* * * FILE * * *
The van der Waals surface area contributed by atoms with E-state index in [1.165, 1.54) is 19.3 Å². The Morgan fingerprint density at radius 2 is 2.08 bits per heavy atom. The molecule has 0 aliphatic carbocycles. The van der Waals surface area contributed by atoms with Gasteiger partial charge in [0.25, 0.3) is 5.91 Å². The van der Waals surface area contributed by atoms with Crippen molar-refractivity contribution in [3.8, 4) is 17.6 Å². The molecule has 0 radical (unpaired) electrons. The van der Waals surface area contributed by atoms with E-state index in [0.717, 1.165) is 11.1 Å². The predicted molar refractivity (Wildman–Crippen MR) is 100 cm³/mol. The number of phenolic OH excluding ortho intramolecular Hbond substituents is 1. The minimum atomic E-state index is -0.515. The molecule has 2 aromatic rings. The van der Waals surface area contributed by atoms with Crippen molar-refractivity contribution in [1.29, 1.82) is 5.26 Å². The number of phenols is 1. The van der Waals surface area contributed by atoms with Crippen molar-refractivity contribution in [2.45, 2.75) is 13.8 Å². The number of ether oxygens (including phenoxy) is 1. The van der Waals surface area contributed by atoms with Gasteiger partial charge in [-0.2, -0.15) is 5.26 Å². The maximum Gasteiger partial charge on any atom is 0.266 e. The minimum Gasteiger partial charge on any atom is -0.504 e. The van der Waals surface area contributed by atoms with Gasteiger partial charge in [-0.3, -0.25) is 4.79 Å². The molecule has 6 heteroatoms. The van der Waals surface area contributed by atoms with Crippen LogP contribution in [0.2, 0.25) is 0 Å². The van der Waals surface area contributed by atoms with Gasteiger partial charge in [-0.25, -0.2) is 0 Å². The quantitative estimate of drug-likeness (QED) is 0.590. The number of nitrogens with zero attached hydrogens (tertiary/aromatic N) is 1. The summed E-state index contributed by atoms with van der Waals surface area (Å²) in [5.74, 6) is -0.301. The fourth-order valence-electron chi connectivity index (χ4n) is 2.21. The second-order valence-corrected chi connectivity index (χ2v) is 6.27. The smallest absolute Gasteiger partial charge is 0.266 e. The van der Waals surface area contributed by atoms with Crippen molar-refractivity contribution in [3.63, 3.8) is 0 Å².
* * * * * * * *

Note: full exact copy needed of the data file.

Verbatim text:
The van der Waals surface area contributed by atoms with E-state index in [1.165, 1.54) is 19.3 Å². The Morgan fingerprint density at radius 2 is 2.08 bits per heavy atom. The molecule has 0 aliphatic carbocycles. The van der Waals surface area contributed by atoms with Gasteiger partial charge in [0.25, 0.3) is 5.91 Å². The van der Waals surface area contributed by atoms with Crippen molar-refractivity contribution in [3.8, 4) is 17.6 Å². The molecule has 0 radical (unpaired) electrons. The van der Waals surface area contributed by atoms with E-state index in [0.717, 1.165) is 11.1 Å². The predicted molar refractivity (Wildman–Crippen MR) is 100 cm³/mol. The number of phenolic OH excluding ortho intramolecular Hbond substituents is 1. The minimum atomic E-state index is -0.515. The molecule has 2 aromatic rings. The van der Waals surface area contributed by atoms with Crippen molar-refractivity contribution in [1.29, 1.82) is 5.26 Å². The number of phenols is 1. The van der Waals surface area contributed by atoms with Crippen molar-refractivity contribution in [2.45, 2.75) is 13.8 Å². The number of ether oxygens (including phenoxy) is 1. The van der Waals surface area contributed by atoms with Gasteiger partial charge in [-0.2, -0.15) is 5.26 Å². The maximum Gasteiger partial charge on any atom is 0.266 e. The minimum Gasteiger partial charge on any atom is -0.504 e. The van der Waals surface area contributed by atoms with Gasteiger partial charge in [-0.3, -0.25) is 4.79 Å². The molecule has 6 heteroatoms. The van der Waals surface area contributed by atoms with Crippen LogP contribution in [0.2, 0.25) is 0 Å². The van der Waals surface area contributed by atoms with Gasteiger partial charge in [-0.25, -0.2) is 0 Å². The quantitative estimate of drug-likeness (QED) is 0.590. The number of nitrogens with zero attached hydrogens (tertiary/aromatic N) is 1. The summed E-state index contributed by atoms with van der Waals surface area (Å²) in [5.74, 6) is -0.301. The fourth-order valence-electron chi connectivity index (χ4n) is 2.21. The second-order valence-corrected chi connectivity index (χ2v) is 6.27. The smallest absolute Gasteiger partial charge is 0.266 e. The van der Waals surface area contributed by atoms with Crippen molar-refractivity contribution in [3.63, 3.8) is 0 Å².